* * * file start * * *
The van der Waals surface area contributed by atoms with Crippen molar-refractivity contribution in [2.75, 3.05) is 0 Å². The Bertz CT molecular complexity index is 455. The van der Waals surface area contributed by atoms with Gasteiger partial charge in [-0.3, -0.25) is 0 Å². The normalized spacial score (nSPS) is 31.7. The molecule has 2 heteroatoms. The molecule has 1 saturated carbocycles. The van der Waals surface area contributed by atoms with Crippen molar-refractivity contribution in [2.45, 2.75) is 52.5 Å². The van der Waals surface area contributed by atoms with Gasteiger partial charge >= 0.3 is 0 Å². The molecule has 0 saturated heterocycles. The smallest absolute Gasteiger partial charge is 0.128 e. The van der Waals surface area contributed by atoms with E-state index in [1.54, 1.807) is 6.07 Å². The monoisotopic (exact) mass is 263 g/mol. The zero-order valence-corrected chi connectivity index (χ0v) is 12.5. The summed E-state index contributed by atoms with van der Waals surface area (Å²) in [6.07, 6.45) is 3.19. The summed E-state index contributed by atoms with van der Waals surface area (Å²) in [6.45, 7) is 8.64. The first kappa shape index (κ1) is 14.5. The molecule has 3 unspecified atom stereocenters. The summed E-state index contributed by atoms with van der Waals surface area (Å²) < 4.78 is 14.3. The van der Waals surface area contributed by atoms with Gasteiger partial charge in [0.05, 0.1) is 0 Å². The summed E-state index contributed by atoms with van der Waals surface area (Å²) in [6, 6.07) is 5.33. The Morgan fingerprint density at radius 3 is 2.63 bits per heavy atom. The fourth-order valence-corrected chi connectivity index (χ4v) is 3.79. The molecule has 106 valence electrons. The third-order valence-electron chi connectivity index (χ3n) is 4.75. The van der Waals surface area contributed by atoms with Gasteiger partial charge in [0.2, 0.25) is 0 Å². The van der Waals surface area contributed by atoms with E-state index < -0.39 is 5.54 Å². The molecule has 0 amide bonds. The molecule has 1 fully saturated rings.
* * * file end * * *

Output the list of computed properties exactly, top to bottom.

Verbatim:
The van der Waals surface area contributed by atoms with Crippen molar-refractivity contribution in [2.75, 3.05) is 0 Å². The Bertz CT molecular complexity index is 455. The van der Waals surface area contributed by atoms with Gasteiger partial charge in [-0.3, -0.25) is 0 Å². The normalized spacial score (nSPS) is 31.7. The molecule has 2 heteroatoms. The molecule has 1 saturated carbocycles. The van der Waals surface area contributed by atoms with Crippen molar-refractivity contribution in [2.45, 2.75) is 52.5 Å². The van der Waals surface area contributed by atoms with Gasteiger partial charge >= 0.3 is 0 Å². The molecule has 0 saturated heterocycles. The smallest absolute Gasteiger partial charge is 0.128 e. The van der Waals surface area contributed by atoms with E-state index in [1.54, 1.807) is 6.07 Å². The monoisotopic (exact) mass is 263 g/mol. The zero-order valence-corrected chi connectivity index (χ0v) is 12.5. The summed E-state index contributed by atoms with van der Waals surface area (Å²) in [6.07, 6.45) is 3.19. The summed E-state index contributed by atoms with van der Waals surface area (Å²) in [6.45, 7) is 8.64. The first kappa shape index (κ1) is 14.5. The molecule has 3 unspecified atom stereocenters. The summed E-state index contributed by atoms with van der Waals surface area (Å²) < 4.78 is 14.3. The van der Waals surface area contributed by atoms with Gasteiger partial charge in [0.05, 0.1) is 0 Å². The summed E-state index contributed by atoms with van der Waals surface area (Å²) in [6, 6.07) is 5.33. The Morgan fingerprint density at radius 3 is 2.63 bits per heavy atom. The fourth-order valence-corrected chi connectivity index (χ4v) is 3.79. The molecule has 106 valence electrons. The third-order valence-electron chi connectivity index (χ3n) is 4.75. The van der Waals surface area contributed by atoms with Gasteiger partial charge in [0.2, 0.25) is 0 Å². The van der Waals surface area contributed by atoms with E-state index < -0.39 is 5.54 Å². The molecule has 0 amide bonds. The molecule has 1 fully saturated rings.